The paramedics were called, and together with the firemen, they pulled my mother from the truck and worked on her failing body for what must have seemed like hours on the driveway, in the ambulance, and later at the hospital. By the time I arrived, she had been pronounced dead; she had never regained consciousness.

It was not until several weeks after the funeral that I had my first dream of her. She was confused about her death. She claimed to have died of an infection. I could hear her voice, but I did not see her lips move. In fact, I am not sure I saw her at all in the dream; I just knew she was present.

Later on, I would see the corner of her sleeve in a darkened doorway in the middle of the night in my home. I would catch shadows and flashes in darkened rooms. None of this disturbed me. I knew she was around, probably trying to figure out this new existence, this new dimension.

I believe in this other place that she has gone to. It is not the heaven of my Catholic childhood. It is a transition between this life and the next. I have no scientific proof of such a place; I simply feel it beyond a shadow of a doubt. The place is beyond our senses, and can only be accessed in our dreams. The dead do not linger there for long. They transition on to the next life, the next stopping place.

And this is what my mother was trying to tell me. The transition was over. She was moving on, maybe had to move on. All I know is that I must now live without her in this world.

I am a teacher of literature in life, and my students often ask me why poets always write about death and love. Every poem, they say, is about death or love. I know secretly that poetry is written for the young, but is only understood by the old. Poets write about death and love because we all fear death, and wish to be loved. There are other things: work, play, friendship. All of them are important to a rich life. But death and love are the things that keep us up at night. We are afraid no one will ever love us for who we are. We contemplate such a life in a vortex of swirling ghosts and shades of who we once were, a long time ago.

In the end, we must learn to live on without our loved ones. We must hope that others will come to love us, and mean as much to us, as those who have passed over. We must wait for our own ends to come, when others will miss us, and must learn to live on without us.

In the years since the death of my mother, I am struggling to continue on, much more than I will tell anyone. It is my secret. My mother and I never got along very well in life, so I am uneasy with her death, thinking about things said, or left unsaid.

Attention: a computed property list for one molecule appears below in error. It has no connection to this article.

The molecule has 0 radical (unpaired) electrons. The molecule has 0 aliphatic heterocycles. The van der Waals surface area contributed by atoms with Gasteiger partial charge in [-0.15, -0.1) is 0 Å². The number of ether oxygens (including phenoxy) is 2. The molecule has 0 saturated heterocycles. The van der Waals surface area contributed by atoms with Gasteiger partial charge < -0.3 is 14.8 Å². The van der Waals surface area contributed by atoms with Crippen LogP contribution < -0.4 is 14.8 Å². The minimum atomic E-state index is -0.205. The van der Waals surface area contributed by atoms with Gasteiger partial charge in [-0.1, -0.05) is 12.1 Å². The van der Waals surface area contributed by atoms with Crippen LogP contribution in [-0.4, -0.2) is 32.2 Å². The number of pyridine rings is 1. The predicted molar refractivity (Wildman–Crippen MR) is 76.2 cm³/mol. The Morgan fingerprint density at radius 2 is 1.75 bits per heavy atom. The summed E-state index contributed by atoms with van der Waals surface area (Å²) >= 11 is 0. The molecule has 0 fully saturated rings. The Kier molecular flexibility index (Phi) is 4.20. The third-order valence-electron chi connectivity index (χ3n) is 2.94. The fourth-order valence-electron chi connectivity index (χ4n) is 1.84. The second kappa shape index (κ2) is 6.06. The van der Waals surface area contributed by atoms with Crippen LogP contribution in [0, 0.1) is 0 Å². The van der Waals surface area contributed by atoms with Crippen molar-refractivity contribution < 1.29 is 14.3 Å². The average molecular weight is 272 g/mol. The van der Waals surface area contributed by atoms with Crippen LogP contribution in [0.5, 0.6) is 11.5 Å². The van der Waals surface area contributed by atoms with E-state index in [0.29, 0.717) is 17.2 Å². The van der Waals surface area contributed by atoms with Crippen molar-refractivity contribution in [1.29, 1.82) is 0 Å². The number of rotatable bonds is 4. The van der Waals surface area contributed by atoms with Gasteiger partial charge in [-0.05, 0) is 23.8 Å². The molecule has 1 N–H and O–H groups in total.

There is anger. If she could have found some measure of self-control, found a way to get her life back on track and defeat her weaknesses, we could have had a chance for a better relationship in the future. She was only sixty-one years old.

And sometimes, when I look in the mirror, I see as if forged in light, her face superimposed on mine. In many ways, I am her twin—diabetes, hypertension, history of obesity. How will I defeat my own demons? If one cannot imagine overcoming an obstacle, what chance is there for victory? Is not some of the anger reserved for her really directed at me?

But she is gone now, and words no longer can be spoken between us. At least not in any coherent fashion. Her words can only float to me in the smoke of a dream. And anger is irrelevant to the dead. In the light of day, all I can do, in the midst of my own journey, is to wish her Godspeed and hope that for once in her tumultuous life, she is at peace.

Friday, February 15, 2008

The Undiscovered Country



I bequeath myself to the dirt to grow from the grass I love,
If you want me again look for me under your boot-soles.

You will hardly know who I am or what I mean,
But I shall be good health to you nevertheless,
And filter and fibre your blood.

Failing to fetch me at first keep encouraged,
Missing me one place search another,
I stop somewhere waiting for you.

Walt Whitman in “Song of Myself”

Between classes today, I watched a live feed over the internet of Randal Simmons’ funeral. KCAL 9 estimated the crowd at 10,000 mourners. Many news outlets claimed it was the largest funeral in LAPD history. From the first moments as Officer Simmons’ casket was wheeled into the church to the accompaniment of bagpipes, the service was moving and heartfelt.

Los Angeles Mayor Antonio Villaraigosa’s speech was clich├ęd, and he tried to inject a little venom into the proceedings by stating that newspapers only report the facts in an obituary, and that the LAPD is not defined by consent decrees and other court documents, referring to recent troubles for the department. He then proceeded to detail how many wounded police officers he had visited in the hospital, and how this was the first time he had to deal with the death of a policeman in the line of duty. I thought his remarks typically focused on him when he should have been comforting the family and the citizens of Los Angeles.

The most moving moments of the day were when his partner, Officer James Hart spoke. He even injected some humor into his tribute. Also, Officer Simmons’ family members spoke of him and his devotion to not only his family and friends, but also his charities and his church. Officer Simmons’ Christianity was a touchstone of nearly every remembrance.

By far, the most intense moment came when his fifteen year old son spoke. I admired the young man’s courage—to be so young, and to stand before 10,000 people and a large television audience and speak about his relationship with his father was truly awe-inspiring.